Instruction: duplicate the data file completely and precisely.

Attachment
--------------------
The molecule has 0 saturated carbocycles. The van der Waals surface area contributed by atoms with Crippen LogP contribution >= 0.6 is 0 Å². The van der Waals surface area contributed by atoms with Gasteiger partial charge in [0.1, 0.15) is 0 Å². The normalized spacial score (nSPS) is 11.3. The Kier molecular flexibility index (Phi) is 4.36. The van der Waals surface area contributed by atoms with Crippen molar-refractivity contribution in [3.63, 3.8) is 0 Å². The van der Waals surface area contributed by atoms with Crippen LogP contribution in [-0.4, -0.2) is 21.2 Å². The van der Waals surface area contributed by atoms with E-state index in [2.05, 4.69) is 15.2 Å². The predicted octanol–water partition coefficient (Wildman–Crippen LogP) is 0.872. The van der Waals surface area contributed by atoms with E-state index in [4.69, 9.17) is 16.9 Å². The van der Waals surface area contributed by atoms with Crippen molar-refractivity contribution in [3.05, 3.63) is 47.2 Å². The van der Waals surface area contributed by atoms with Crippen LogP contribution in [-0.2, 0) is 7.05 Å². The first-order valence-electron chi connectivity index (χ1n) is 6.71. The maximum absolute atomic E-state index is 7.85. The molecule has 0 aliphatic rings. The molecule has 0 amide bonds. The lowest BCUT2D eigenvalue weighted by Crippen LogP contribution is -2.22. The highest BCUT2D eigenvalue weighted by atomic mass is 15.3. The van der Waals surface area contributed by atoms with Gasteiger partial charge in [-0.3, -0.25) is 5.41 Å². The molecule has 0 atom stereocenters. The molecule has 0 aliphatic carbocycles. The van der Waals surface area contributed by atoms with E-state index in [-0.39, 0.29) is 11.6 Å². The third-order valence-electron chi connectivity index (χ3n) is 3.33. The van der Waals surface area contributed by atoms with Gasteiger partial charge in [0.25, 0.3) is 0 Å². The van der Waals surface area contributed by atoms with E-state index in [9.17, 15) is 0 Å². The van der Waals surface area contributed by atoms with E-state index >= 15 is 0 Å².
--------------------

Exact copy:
The molecule has 0 saturated carbocycles. The van der Waals surface area contributed by atoms with Crippen LogP contribution >= 0.6 is 0 Å². The van der Waals surface area contributed by atoms with Gasteiger partial charge in [0.1, 0.15) is 0 Å². The normalized spacial score (nSPS) is 11.3. The Kier molecular flexibility index (Phi) is 4.36. The van der Waals surface area contributed by atoms with Crippen molar-refractivity contribution in [3.63, 3.8) is 0 Å². The van der Waals surface area contributed by atoms with Crippen LogP contribution in [-0.4, -0.2) is 21.2 Å². The van der Waals surface area contributed by atoms with E-state index in [2.05, 4.69) is 15.2 Å². The predicted octanol–water partition coefficient (Wildman–Crippen LogP) is 0.872. The van der Waals surface area contributed by atoms with E-state index in [4.69, 9.17) is 16.9 Å². The van der Waals surface area contributed by atoms with Crippen molar-refractivity contribution in [3.05, 3.63) is 47.2 Å². The van der Waals surface area contributed by atoms with Crippen LogP contribution in [-0.2, 0) is 7.05 Å². The first-order valence-electron chi connectivity index (χ1n) is 6.71. The maximum absolute atomic E-state index is 7.85. The molecule has 0 aliphatic rings. The molecule has 0 amide bonds. The lowest BCUT2D eigenvalue weighted by Crippen LogP contribution is -2.22. The highest BCUT2D eigenvalue weighted by atomic mass is 15.3. The van der Waals surface area contributed by atoms with Gasteiger partial charge in [-0.3, -0.25) is 5.41 Å². The molecule has 0 atom stereocenters. The molecule has 0 aliphatic carbocycles. The van der Waals surface area contributed by atoms with E-state index in [-0.39, 0.29) is 11.6 Å². The third-order valence-electron chi connectivity index (χ3n) is 3.33. The van der Waals surface area contributed by atoms with Gasteiger partial charge in [0.25, 0.3) is 0 Å². The van der Waals surface area contributed by atoms with E-state index in [9.17, 15) is 0 Å². The van der Waals surface area contributed by atoms with E-state index >= 15 is 0 Å².